to make a case, for a case…..I love these….plan file cabinets. Back in the good old
days every architectural office was arranged around a series of the original PlanFile cabinets….
typically, black with steel pull handles, they were designed to accommodate plans
and drawings. Each drawer, at least 28″ wide, was a full extension drawer.

Only about 3″deep [3 1/8″to be precise] they held a greta quantity of drawings.
As they were fashionable, they also showed up in art galleries to house lithographs, etc.

I have one – have had it for years…..still use it and probably won’t ever part with it.
I have a fantasy that one day, in the right setting, I might take it and get it electro-static
painted – in a brilliant chinese red…..or deep ochre colour.

Today, they are not seen very much in design/architectural offices…..most everything
is digitally filed. But, they clearly have a wide appeal, for Martha Stewart has
recently re-introduced them to the home market, in two flavours. Take a look –






$329.00  or at $399.00, a larger one > 


Available in three colours – white as shown, taupe –

or  green >





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: : DesignLens : :

The following photographs are extremely disturbing….they cut to the core.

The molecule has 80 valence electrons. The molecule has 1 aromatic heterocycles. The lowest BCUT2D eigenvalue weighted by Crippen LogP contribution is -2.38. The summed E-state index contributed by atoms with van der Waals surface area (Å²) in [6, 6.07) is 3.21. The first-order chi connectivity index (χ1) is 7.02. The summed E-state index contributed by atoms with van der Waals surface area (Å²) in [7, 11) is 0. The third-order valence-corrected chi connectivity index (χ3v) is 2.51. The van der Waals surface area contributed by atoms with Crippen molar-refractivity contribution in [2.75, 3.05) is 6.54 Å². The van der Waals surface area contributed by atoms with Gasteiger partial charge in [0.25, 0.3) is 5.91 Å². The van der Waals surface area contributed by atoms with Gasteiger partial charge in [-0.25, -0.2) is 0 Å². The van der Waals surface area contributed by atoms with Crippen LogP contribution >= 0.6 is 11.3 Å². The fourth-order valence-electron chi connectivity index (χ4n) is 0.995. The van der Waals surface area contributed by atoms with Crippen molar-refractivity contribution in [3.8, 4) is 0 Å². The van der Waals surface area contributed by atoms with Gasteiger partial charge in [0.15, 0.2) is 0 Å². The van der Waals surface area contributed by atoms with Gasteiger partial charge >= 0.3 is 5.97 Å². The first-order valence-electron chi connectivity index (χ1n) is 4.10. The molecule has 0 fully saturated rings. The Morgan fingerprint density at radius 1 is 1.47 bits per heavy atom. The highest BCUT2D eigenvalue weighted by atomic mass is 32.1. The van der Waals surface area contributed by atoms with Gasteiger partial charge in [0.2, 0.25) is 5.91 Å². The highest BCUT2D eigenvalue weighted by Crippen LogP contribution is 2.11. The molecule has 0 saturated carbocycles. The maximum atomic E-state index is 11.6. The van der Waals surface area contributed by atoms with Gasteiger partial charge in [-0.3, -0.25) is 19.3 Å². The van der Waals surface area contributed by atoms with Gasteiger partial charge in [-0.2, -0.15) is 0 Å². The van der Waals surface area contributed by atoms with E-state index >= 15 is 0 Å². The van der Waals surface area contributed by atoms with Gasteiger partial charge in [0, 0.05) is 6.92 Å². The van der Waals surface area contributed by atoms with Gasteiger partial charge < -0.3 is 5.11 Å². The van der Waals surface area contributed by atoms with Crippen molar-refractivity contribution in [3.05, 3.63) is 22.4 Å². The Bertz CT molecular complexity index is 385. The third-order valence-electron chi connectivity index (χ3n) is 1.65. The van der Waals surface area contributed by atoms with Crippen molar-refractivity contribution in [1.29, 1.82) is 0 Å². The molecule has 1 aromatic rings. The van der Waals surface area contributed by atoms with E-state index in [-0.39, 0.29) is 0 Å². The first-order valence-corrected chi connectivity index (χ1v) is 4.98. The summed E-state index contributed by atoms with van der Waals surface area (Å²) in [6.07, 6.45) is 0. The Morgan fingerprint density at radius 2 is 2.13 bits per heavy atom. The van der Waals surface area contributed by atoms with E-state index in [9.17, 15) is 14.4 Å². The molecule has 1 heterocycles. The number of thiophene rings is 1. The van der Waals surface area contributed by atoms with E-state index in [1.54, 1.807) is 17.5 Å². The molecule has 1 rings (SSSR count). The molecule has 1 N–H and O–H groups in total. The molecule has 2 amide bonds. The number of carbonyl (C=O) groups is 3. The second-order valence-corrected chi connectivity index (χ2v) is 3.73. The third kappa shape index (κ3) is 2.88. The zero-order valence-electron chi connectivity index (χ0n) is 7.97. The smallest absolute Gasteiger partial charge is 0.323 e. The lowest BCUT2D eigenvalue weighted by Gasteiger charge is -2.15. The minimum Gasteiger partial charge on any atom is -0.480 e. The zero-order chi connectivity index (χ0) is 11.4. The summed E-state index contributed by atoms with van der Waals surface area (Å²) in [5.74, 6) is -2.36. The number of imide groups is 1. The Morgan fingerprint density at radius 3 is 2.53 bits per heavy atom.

This is like an autopsy record of a badly decayed corpse…..that corpse being Detroit, Motor City…

Please read, and absorb –

At the end of the XIXth Century, mankind was about to fulfill an old dream. The idea of a fast and autonomous
means of displacement was slowly becoming a reality for engineers all over the world. Thanks to its ideal location
on the Great Lakes Basin, the city of Detroit was about to generate its own industrial revolution. Visionary engineers
and entrepreneurs flocked to its borders.

In 1913, up-and-coming car manufacturer Henry Ford perfected the first large-scale assembly line. Within few years,
Detroit was about to become the world capital of automobile and the cradle of modern mass-production. For the first
time of history, affluence was within the reach of the mass of people. Monumental skyscapers and fancy neighborhoods
put the city’s wealth on display. Detroit became the dazzling beacon of the American Dream. Thousands of migrants
came to find a job. By the 50’s, its population rose to almost 2 million people. Detroit became the 4th largest city in the United States.

The automobile moved people faster and farther. Roads, freeways and parking lots forever reshaped the landscape.